Sir Victor Pritchett was born above a toyshop in Ipswich, Suffolk in 1900. His family moved constantly during his childhood and he left school at sixteen to work in the leather trade in London. In the 1920s he became a journalist, first during the Irish Civil War and later in Spain: his first book, Marching Spain, was published in 1928.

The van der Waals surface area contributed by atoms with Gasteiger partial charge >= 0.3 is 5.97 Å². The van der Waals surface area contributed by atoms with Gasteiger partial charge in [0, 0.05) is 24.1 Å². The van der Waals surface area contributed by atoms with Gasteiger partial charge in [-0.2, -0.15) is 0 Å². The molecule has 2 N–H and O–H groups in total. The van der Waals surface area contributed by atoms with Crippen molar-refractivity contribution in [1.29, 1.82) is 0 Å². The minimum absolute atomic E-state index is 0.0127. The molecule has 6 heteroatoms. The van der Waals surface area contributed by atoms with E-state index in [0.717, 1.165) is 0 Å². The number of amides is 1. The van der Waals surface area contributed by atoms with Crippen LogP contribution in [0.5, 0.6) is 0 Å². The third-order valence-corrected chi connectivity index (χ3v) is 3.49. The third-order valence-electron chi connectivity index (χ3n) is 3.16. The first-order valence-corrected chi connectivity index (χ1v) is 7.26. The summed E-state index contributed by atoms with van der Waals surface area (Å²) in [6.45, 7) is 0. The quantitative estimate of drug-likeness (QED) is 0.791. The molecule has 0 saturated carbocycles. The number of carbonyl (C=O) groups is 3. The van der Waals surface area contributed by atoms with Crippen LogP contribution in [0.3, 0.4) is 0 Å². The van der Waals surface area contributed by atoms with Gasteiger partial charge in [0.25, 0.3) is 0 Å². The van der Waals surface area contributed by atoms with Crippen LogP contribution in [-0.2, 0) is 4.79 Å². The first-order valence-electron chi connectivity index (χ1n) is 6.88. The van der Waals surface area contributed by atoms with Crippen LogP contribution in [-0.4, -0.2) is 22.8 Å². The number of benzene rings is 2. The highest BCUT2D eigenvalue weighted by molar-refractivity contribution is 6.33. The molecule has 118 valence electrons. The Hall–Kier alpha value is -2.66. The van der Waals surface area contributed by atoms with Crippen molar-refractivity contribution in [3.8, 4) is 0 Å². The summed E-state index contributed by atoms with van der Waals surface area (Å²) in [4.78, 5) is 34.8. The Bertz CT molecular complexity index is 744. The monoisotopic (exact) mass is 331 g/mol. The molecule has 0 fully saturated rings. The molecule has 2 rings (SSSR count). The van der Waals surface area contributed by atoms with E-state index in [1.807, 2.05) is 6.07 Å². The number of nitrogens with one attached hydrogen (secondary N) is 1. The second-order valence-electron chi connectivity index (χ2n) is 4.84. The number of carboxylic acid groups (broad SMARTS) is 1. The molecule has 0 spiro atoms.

From that time on, although he held several academic posts, he was first and foremost a writer, achieving fame for his short stories and wide admiration for his journalism and his criticism, particularly his weekly column "Books in General" for the New Statesman in the 1950s, in which he surveyed the whole range of European literature. He became President of the Society of Authors, was a foreign member of the American Academy of Arts and Letters and the Academy of Arts and Sciences, and also President of the International P. E. N. He became C. B. E in 1968, was knighted in 1975, and was made Companion of Honour in 1993. He died in London, in March 1997.